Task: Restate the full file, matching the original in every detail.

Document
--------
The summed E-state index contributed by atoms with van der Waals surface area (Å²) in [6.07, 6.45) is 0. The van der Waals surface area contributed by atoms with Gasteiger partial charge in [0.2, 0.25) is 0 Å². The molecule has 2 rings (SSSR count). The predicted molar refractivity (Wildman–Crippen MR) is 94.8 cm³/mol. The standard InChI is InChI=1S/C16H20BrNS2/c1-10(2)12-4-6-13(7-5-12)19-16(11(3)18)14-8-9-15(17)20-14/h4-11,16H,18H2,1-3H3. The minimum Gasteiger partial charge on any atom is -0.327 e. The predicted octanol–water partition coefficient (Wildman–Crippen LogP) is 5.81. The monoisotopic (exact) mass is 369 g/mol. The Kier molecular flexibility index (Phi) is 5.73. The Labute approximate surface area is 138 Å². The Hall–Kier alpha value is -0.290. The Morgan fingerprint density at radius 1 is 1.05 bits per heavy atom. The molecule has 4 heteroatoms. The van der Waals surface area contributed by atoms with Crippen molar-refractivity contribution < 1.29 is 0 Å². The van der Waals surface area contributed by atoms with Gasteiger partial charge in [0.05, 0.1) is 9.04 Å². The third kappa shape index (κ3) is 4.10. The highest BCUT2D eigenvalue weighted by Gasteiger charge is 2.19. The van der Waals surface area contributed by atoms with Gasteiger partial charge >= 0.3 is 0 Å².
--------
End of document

The summed E-state index contributed by atoms with van der Waals surface area (Å²) in [6.07, 6.45) is 0. The van der Waals surface area contributed by atoms with Gasteiger partial charge in [0.2, 0.25) is 0 Å². The molecule has 2 rings (SSSR count). The predicted molar refractivity (Wildman–Crippen MR) is 94.8 cm³/mol. The standard InChI is InChI=1S/C16H20BrNS2/c1-10(2)12-4-6-13(7-5-12)19-16(11(3)18)14-8-9-15(17)20-14/h4-11,16H,18H2,1-3H3. The minimum Gasteiger partial charge on any atom is -0.327 e. The predicted octanol–water partition coefficient (Wildman–Crippen LogP) is 5.81. The monoisotopic (exact) mass is 369 g/mol. The Kier molecular flexibility index (Phi) is 5.73. The Labute approximate surface area is 138 Å². The Hall–Kier alpha value is -0.290. The Morgan fingerprint density at radius 1 is 1.05 bits per heavy atom. The molecule has 4 heteroatoms. The van der Waals surface area contributed by atoms with Crippen molar-refractivity contribution < 1.29 is 0 Å². The van der Waals surface area contributed by atoms with Gasteiger partial charge in [0.05, 0.1) is 9.04 Å². The third kappa shape index (κ3) is 4.10. The highest BCUT2D eigenvalue weighted by Gasteiger charge is 2.19. The van der Waals surface area contributed by atoms with Gasteiger partial charge >= 0.3 is 0 Å².